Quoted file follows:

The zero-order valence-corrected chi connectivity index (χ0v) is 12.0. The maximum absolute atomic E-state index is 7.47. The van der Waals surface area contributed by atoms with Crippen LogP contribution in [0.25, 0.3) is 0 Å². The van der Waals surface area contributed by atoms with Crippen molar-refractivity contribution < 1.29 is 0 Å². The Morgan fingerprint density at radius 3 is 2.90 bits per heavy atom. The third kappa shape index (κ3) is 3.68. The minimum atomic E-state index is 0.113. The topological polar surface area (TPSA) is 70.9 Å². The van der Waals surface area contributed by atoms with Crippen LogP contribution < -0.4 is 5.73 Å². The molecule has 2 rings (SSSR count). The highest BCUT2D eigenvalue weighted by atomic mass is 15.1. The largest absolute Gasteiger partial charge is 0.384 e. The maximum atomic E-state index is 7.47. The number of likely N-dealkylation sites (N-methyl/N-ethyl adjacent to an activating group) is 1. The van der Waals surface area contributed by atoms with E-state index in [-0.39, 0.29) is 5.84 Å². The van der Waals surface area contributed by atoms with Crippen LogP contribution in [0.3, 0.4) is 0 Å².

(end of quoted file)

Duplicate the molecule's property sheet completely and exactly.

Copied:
The zero-order valence-corrected chi connectivity index (χ0v) is 12.0. The maximum absolute atomic E-state index is 7.47. The van der Waals surface area contributed by atoms with Crippen LogP contribution in [0.25, 0.3) is 0 Å². The van der Waals surface area contributed by atoms with Crippen molar-refractivity contribution < 1.29 is 0 Å². The Morgan fingerprint density at radius 3 is 2.90 bits per heavy atom. The third kappa shape index (κ3) is 3.68. The minimum atomic E-state index is 0.113. The topological polar surface area (TPSA) is 70.9 Å². The van der Waals surface area contributed by atoms with Crippen LogP contribution < -0.4 is 5.73 Å². The molecule has 2 rings (SSSR count). The highest BCUT2D eigenvalue weighted by atomic mass is 15.1. The largest absolute Gasteiger partial charge is 0.384 e. The maximum atomic E-state index is 7.47. The number of likely N-dealkylation sites (N-methyl/N-ethyl adjacent to an activating group) is 1. The van der Waals surface area contributed by atoms with E-state index in [-0.39, 0.29) is 5.84 Å². The van der Waals surface area contributed by atoms with Crippen LogP contribution in [0.3, 0.4) is 0 Å².